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Expansionary Fiscal Consolidations: New Evidence from Turkey

  • Fatih Ozatay

After the February 2001 crisis, Turkey started to implement a new economic program. One of its aims was to reduce public debt that had jumped to a record high level. The resulting fiscal consolidation was rather exceptional. By the end of 2006, public debt-to-GDP ratio had declined by 43 percentage points. Despite this outstanding fiscal consolidation, the average growth rate attained in this period was almost twice that of the long-term growth rate. Given that shallowness of the Turkish financial markets had lead to credit constraints, it was tempting to study the reasons behind this performance. We argue that fiscal consolidation sharply reduced default risk, increased business confidence and improved banks’ and non-financial firms’ balance sheets, causing, in turn, a significant rise in credit supply and demand. Improvement in the private sector’s balance sheets and a decline in the option value of waiting, both together, boosted private sector demand.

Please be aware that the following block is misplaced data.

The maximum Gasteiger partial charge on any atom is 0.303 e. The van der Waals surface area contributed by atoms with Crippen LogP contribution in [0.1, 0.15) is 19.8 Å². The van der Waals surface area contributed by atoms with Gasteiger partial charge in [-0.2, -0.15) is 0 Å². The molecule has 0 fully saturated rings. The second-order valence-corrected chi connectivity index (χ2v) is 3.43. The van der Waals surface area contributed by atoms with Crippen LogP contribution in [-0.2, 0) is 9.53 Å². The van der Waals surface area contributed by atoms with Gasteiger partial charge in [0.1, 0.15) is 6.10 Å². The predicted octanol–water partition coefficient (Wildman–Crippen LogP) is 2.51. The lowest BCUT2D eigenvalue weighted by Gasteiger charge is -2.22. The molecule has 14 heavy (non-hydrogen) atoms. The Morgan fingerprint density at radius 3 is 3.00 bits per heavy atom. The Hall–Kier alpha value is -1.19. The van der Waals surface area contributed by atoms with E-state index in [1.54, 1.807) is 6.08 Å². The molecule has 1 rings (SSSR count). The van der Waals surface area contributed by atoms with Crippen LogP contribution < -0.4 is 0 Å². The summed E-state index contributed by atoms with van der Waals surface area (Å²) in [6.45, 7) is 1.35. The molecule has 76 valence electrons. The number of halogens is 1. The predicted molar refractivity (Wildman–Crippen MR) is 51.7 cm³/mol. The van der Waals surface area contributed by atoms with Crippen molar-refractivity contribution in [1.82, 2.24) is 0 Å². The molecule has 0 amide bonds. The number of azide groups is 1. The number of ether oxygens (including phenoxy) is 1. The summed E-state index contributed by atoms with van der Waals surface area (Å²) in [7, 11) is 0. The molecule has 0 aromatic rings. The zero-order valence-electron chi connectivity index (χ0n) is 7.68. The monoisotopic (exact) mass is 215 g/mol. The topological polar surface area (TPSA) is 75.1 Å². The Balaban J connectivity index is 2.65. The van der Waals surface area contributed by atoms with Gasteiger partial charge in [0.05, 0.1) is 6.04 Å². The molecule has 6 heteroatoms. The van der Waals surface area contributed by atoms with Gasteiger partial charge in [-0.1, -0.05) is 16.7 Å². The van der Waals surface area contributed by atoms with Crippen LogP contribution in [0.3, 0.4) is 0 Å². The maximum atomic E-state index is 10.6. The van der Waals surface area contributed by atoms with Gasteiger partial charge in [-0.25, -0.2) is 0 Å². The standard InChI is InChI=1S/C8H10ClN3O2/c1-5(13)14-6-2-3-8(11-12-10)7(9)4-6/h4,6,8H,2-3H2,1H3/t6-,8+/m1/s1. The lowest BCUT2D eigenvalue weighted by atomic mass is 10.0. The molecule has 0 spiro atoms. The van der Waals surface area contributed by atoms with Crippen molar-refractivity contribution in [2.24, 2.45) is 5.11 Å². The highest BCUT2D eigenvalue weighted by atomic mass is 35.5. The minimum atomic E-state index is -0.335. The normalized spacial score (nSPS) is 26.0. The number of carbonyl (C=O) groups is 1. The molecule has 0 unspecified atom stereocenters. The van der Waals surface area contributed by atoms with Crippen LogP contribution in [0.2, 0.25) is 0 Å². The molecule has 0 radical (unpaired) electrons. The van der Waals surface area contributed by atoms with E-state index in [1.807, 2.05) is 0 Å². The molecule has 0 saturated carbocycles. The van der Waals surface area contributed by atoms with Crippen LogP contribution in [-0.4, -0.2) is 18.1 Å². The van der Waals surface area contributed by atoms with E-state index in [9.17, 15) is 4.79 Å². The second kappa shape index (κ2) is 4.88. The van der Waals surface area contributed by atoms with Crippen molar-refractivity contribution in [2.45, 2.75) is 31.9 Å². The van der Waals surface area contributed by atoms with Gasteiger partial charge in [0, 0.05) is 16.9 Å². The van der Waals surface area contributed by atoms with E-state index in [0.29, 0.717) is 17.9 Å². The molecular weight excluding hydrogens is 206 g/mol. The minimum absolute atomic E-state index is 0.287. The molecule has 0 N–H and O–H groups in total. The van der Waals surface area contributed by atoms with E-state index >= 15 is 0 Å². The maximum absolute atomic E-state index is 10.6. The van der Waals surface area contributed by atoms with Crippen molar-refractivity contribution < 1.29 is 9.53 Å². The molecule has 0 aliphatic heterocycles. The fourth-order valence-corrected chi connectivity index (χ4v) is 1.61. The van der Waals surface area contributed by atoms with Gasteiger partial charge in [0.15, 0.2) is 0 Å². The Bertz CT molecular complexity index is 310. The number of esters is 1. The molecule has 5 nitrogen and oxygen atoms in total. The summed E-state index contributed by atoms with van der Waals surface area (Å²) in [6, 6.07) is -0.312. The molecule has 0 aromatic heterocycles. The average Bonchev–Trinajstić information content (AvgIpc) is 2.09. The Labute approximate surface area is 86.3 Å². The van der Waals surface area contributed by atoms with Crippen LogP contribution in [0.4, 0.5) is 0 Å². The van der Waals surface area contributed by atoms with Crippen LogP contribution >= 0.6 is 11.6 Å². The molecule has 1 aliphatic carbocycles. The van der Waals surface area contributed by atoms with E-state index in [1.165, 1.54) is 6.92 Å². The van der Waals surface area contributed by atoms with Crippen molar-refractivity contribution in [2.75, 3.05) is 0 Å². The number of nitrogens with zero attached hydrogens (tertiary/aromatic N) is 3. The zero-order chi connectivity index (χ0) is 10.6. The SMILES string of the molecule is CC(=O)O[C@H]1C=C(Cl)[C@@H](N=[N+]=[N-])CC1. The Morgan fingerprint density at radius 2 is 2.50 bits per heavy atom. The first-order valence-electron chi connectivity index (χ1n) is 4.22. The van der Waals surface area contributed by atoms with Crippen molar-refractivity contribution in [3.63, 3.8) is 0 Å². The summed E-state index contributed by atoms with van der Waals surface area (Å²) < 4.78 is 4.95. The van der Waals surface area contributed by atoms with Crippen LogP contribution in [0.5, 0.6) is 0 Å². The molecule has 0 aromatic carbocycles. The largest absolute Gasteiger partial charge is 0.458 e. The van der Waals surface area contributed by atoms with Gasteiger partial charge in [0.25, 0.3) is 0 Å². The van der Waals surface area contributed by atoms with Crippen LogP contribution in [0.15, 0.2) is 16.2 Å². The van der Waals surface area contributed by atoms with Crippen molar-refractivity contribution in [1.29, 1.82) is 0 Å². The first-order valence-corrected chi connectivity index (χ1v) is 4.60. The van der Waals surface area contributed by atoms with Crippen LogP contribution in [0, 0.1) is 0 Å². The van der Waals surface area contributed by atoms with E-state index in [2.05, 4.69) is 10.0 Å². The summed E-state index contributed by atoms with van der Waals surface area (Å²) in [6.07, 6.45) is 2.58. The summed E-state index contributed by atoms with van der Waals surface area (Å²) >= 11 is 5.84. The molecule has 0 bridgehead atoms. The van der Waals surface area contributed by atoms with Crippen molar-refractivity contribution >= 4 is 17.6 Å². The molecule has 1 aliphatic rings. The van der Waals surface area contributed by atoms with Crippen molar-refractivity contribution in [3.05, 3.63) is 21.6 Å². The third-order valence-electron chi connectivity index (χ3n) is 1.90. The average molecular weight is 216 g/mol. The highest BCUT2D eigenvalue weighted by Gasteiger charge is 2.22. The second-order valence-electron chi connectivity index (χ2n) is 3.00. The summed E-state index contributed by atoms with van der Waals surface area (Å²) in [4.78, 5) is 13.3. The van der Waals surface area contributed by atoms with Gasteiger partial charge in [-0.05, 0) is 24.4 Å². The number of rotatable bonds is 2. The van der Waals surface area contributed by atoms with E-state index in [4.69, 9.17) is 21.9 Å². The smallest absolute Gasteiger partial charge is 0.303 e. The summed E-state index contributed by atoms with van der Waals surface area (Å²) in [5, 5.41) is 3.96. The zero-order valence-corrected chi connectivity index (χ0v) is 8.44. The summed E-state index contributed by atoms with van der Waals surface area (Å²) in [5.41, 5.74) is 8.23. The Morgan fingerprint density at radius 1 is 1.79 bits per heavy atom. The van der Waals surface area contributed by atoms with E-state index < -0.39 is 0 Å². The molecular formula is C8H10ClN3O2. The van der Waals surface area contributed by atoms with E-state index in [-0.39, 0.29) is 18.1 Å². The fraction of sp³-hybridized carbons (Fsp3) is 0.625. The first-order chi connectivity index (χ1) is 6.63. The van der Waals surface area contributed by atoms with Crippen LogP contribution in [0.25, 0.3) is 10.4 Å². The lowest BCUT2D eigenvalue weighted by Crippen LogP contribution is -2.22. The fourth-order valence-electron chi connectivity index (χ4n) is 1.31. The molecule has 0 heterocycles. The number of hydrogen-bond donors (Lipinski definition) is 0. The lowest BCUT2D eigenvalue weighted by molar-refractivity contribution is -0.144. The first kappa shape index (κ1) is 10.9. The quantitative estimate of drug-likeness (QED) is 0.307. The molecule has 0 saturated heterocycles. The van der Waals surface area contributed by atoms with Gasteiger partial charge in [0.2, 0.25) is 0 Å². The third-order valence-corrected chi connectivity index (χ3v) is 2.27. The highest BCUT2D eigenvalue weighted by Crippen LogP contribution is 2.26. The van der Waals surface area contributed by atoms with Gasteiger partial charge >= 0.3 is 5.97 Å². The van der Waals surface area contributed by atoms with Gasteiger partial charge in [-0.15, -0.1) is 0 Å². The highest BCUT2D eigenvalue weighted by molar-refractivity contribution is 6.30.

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Paper provided by TOBB University of Economics and Technology, Department of Economics in its series Working Papers with number 0805.

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Date of creation: Jul 2008
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Handle: RePEc:tob:wpaper:0805
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